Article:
In our last post, Part 1 of our “The Great Resignation” series, we talked about jobseeker and employee expectations of working remotely.
We spoke about how the pandemic has had a profound effect on jobseekers and current employees – and caused a sort of awakening. The result has been numerous jobs that have gone unfilled and employees quitting in droves.
In this post, we’ll take a look at hiring and company culture. There’s two aspects to this: why should jobseekers work for your company and who are you looking to hire?
Before you place that ad to hire your next employee, you want to take an honest look at your company culture, pay, benefits, diversity, and flexibility. Not every company can compete in all areas, but be transparent about what you do offer. If you are offering minimum wage and that is truly all you can offer, think about other perks and benefits that may be attractive to candidates. Do you offer flexible hours? Summer Fridays? Bring your dog/cat to work? What low-cost perks can you offer? Do you offer tuition reimbursement?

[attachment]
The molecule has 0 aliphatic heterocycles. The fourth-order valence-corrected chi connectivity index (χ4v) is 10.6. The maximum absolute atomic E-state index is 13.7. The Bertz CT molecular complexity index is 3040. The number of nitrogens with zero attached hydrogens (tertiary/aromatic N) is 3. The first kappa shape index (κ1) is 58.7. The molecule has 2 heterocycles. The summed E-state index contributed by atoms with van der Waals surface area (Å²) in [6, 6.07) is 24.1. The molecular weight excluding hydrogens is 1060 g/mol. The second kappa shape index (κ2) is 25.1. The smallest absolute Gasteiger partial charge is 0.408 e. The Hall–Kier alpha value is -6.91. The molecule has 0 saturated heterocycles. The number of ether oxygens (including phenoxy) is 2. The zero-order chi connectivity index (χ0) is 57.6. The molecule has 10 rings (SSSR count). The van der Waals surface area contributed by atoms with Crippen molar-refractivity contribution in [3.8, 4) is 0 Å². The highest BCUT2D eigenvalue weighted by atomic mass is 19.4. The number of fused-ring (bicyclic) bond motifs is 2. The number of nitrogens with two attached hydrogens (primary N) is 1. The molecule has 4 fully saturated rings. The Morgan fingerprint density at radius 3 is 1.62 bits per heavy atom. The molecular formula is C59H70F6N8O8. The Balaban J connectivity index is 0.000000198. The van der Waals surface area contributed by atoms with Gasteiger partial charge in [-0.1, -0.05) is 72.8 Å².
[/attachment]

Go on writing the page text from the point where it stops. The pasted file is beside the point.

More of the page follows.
If you’ve tried all these things and it clearly comes down to compensation and benefits, you may need to evaluate these to see if you are in alignment with what other businesses are offering in your region to stay competitive in this market. Keep in mind that looking up free resources on the Internet may not produce accurate data. This is where EBHR can lend support!
The second aspect is casting a wider net in your applicant pool. Consider people returning to the workforce, military veterans, partially-retired workers, high school, and college students. Many people have cross-transferable skills, and with a bit of training, could easily be an asset to your organization. You may also consider candidates who are looking to change careers or who have an unusual career trajectory. Too often, companies are looking for that elusive unicorn, but there are many people who simply need to be given an opportunity to shine.